More particularly the present invention provides a fluid filtering medium comprising a bed of finely divided, low density fibrous material having spaced fluid inlet and fluid outlet faces with the fibers of such material between the inlet and outlet faces arranged to form an indeterminate maze of interstices therebetween, and fluid treating particulate material distributed in the maze of interstices between said faces, the particulate material having a particle size dependent upon the density and fiber size of the fibrous material. In addition, the present invention provides a method of making the filtering medium comprising the steps of passing a fibrous pad of filter material into a spraying zone, spraying such pad with an amount of liquid adhesive sufiicient to insure that the pad is thoroughly treated with the adhesive, passing such pad from the spraying zone to a particle impregnating zone, impregnating the pad with particles, vibrating the bad to insure the particles are distributed properly in the interstices of such pad, passing such vibrated pad to a heating zone and curing the pad while in such zone at temperatures sufiicient to reactivate the particles if necessary but below those which would destroy the adhesive.

I material is inert to moisture and most It is to be understood that various changes can be made in the construction, form and arrangement of the filtering medium described herein and the several steps of the method for making such filtering medium, also described herein, by one skilled in the art without departing from the scope or spirit of this invention.

Referring to the drawings:

FIGURE 1 discloses a schematic flow diagram of the inventive method for making the new and useful filtering medium;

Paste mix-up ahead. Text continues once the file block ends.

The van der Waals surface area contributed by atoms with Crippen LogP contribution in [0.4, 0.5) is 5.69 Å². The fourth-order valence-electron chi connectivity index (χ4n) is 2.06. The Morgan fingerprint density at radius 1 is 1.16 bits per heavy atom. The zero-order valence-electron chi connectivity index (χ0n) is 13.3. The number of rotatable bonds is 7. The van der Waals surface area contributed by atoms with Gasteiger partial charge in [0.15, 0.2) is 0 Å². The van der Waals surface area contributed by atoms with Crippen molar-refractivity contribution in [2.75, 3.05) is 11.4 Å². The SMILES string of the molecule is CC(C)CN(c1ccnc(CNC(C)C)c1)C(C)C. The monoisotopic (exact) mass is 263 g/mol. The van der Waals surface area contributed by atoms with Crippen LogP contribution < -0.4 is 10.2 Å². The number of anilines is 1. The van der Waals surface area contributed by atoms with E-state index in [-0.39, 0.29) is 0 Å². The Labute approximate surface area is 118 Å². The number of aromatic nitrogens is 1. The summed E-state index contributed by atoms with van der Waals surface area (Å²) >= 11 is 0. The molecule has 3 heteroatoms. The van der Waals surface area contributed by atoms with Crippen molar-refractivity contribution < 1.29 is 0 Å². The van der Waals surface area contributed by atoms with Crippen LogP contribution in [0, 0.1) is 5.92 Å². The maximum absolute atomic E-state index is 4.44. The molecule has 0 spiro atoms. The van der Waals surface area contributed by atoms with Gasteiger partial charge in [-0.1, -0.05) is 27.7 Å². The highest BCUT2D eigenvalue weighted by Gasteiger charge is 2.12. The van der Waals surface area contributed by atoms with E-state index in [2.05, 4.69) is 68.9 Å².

FIGURE 2 is a schematic enlarged view of a portion of the inventive filtering medium, disclosing details of the fibers as impregnated with particles; and

FIGURE 3 is a schematic perspective view of a portion of the inventive filtering medium, disclosing further the distribution of particles in the interstices of the medium.

Referring to FIGURE 1 of the drawings, in carrying out the present invention, fibrous material of extremely low density and high permeability is fed from a roll 2 onto an endless conveyor 3. The fibrous material from roll 2 has the fibers thereof arranged to form an indeterminate maze of interstices between the spaced face of the material (FIGURES 2 and 3). Advantageously, the material can be of the glass fibrous type since such chemicals with which it might subsequently-come into contact, including the adhesive or bonding materials described hereinafter. The glass fibrous material, which can be an ex pancled mat similar to that manufactured by the process disclosed in US. Patent 2,798,531, wherein an expanded mat of interconnected and bonded fibers is produced, can be introduced from a roll into which it has been initially wound in compressed form, the compressed material being expanded upon unwinding; or, it can be introduced from a roll into which it has been initially wound in uncompressed form. Advantageously, the strands of the fibers of the material can measure from approximately 20 microns to approximately 25 microns in diameter size. And, in this connection, it is to be noted that if the diameter of the fibers of glass fibrous material is too large, for example over 50 microns, the fibers are difiicult to impregnate with the particles described hereinafter, the fibers becoming brittle and breaking when of such large size.